The health benefits of walking, especially for people over age 50

Walking is healthy. It’s a fact, backed up by research and people who are in the habit of walking. What’s surprising is just how powerful a medicine a daily or near-daily walk can be. New studies find new benefits all the time: preventing heart disease and diabetes, relieving back pain, reducing anxiety, and improving quality of life.

walking_couple“Walking is the single best exercise we can recommend on a large scale,” says Bob Sallis, MD, physician-spokesperson for Everybody Walk!, a national public health campaign created by Kaiser Permanente. “Exercise is like a medication we should be prescribing for our patients,” he says. “And the simplest exercise prescription is walking.”

Here are six new health benefits for regular walks:

1. A mere 15-minute walk after dinner lowers blood sugar
At George Washington University School of Public Health in Washington, D.C., researchers studied inactive men and women over 60. Their blood sugar was a little elevated (105 to 125 mg/dL), but they didn’t have diabetes (yet). Walking 15 minutes at a moderately brisk pace—a little under 3 miles an hour—helped control their after-dinner blood-sugar spike for the next three hours. The group that had after-dinner walks also had lower 24-hour blood sugar levels. “Walking burns up the sugar that’s in your blood, and it strengthens muscles so you use blood sugar more efficiently,” says Dr. Sallis. “It’s helps your insulin work better. The benefit is almost instantaneous.”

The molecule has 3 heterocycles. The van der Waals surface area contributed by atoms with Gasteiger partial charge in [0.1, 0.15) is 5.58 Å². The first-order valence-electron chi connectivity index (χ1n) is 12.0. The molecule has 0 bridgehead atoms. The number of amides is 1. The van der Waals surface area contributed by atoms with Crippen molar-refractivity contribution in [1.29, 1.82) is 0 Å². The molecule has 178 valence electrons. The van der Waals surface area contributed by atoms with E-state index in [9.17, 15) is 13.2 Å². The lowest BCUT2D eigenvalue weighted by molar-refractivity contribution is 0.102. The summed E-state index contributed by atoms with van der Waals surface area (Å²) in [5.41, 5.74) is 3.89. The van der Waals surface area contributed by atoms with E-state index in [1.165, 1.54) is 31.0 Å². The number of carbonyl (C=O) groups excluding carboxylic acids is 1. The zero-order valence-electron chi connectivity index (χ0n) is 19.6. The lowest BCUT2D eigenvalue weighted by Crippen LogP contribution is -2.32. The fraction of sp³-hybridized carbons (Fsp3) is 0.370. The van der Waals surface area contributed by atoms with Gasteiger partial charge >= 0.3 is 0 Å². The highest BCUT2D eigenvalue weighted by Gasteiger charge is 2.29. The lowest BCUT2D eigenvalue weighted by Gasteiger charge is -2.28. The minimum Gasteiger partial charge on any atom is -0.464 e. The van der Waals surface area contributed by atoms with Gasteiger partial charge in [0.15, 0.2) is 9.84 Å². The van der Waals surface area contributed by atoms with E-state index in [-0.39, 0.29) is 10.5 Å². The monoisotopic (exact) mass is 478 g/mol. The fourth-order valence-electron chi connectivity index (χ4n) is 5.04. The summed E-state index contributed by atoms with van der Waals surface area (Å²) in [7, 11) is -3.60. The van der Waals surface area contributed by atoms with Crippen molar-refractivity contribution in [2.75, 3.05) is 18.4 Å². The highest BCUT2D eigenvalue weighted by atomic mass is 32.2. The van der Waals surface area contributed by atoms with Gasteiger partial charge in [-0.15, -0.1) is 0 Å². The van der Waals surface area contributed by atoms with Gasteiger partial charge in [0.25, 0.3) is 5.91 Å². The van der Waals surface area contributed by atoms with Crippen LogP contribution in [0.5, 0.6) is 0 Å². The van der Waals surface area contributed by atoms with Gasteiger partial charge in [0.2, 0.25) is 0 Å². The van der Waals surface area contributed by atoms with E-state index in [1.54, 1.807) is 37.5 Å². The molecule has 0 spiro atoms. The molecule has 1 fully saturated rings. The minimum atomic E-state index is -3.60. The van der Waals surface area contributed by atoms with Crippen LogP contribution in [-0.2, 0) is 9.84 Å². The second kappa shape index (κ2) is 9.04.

2. When it comes to your heart, walking is as good as running
When researchers at Lawrence Berkeley National Laboratory looked at long-term studies of runners and walkers, they found a surprise: If you cover the same distance, the heart health benefits were about the same. Both walking and running led to similar reductions in high blood pressure, high cholesterol, diabetes, and even coronary heart disease. “Walking has the same benefits as running—it just takes a little longer,” says Dr. Sallis.

3. Lower back pain? Walking’s as good as specialized rehab exercises
When you have lower back pain, it can help to strengthen your abdominal and back muscles. You can go a clinic to do back-strengthening exercises on special equipment under professional supervision. walking_backOr you can take a walk for 20 to 40 minutes, three times a week—it strengthens the same muscles. When Tel Aviv researchers studied 52 patients of varying ages with lower back pain, they asked half to do strengthening exercises, half to walk. After six weeks, both groups had improved equally—and the walkers were fitter and healthier. Every back pain patient is different, so by all means see your doctor, physical therapist, chiropractor, or masseuse. Just keep moving, too. “When you have back pain, bed rest beyond a day or two is counterproductive,” says Dr. Sallis. “Sometimes my patients have pain that’s so bad they can’t get out of bed, can’t walk. The sooner I can get them walking, the better they will be.”